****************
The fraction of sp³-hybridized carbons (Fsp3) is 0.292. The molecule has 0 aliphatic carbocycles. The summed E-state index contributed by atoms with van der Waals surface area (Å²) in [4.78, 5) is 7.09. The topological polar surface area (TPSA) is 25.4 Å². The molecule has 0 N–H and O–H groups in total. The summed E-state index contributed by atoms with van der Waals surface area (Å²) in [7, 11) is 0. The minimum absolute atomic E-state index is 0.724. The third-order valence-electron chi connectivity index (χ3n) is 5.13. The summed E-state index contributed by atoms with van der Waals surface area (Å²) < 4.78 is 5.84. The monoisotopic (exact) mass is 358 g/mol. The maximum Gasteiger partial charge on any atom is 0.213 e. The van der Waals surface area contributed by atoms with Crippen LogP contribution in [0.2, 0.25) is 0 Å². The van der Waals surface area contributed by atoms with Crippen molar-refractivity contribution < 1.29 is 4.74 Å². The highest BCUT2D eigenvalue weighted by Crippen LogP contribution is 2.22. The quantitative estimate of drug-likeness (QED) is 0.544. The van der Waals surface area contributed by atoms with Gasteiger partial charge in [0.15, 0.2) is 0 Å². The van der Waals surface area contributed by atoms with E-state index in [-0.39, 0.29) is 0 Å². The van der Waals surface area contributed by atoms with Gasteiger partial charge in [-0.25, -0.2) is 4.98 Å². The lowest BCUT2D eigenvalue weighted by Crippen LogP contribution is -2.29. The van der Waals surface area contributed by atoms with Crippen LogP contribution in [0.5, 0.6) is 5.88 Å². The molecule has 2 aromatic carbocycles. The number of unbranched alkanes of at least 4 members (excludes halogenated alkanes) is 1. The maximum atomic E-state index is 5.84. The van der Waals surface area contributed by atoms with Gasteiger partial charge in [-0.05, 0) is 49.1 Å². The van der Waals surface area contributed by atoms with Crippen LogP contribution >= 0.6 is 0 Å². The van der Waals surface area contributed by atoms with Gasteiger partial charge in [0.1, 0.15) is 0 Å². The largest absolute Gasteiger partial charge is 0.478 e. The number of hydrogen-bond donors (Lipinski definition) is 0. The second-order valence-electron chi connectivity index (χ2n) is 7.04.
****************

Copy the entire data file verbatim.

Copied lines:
The fraction of sp³-hybridized carbons (Fsp3) is 0.292. The molecule has 0 aliphatic carbocycles. The summed E-state index contributed by atoms with van der Waals surface area (Å²) in [4.78, 5) is 7.09. The topological polar surface area (TPSA) is 25.4 Å². The molecule has 0 N–H and O–H groups in total. The summed E-state index contributed by atoms with van der Waals surface area (Å²) in [7, 11) is 0. The minimum absolute atomic E-state index is 0.724. The third-order valence-electron chi connectivity index (χ3n) is 5.13. The summed E-state index contributed by atoms with van der Waals surface area (Å²) < 4.78 is 5.84. The monoisotopic (exact) mass is 358 g/mol. The maximum Gasteiger partial charge on any atom is 0.213 e. The van der Waals surface area contributed by atoms with Crippen LogP contribution in [0.2, 0.25) is 0 Å². The van der Waals surface area contributed by atoms with Crippen molar-refractivity contribution < 1.29 is 4.74 Å². The highest BCUT2D eigenvalue weighted by Crippen LogP contribution is 2.22. The quantitative estimate of drug-likeness (QED) is 0.544. The van der Waals surface area contributed by atoms with Gasteiger partial charge in [0.15, 0.2) is 0 Å². The van der Waals surface area contributed by atoms with E-state index in [-0.39, 0.29) is 0 Å². The van der Waals surface area contributed by atoms with Gasteiger partial charge in [-0.25, -0.2) is 4.98 Å². The lowest BCUT2D eigenvalue weighted by Crippen LogP contribution is -2.29. The van der Waals surface area contributed by atoms with Crippen LogP contribution in [0.5, 0.6) is 5.88 Å². The molecule has 2 aromatic carbocycles. The number of unbranched alkanes of at least 4 members (excludes halogenated alkanes) is 1. The maximum atomic E-state index is 5.84. The van der Waals surface area contributed by atoms with Gasteiger partial charge in [-0.05, 0) is 49.1 Å². The van der Waals surface area contributed by atoms with Crippen LogP contribution >= 0.6 is 0 Å². The van der Waals surface area contributed by atoms with Gasteiger partial charge in [0.1, 0.15) is 0 Å². The largest absolute Gasteiger partial charge is 0.478 e. The number of hydrogen-bond donors (Lipinski definition) is 0. The second-order valence-electron chi connectivity index (χ2n) is 7.04.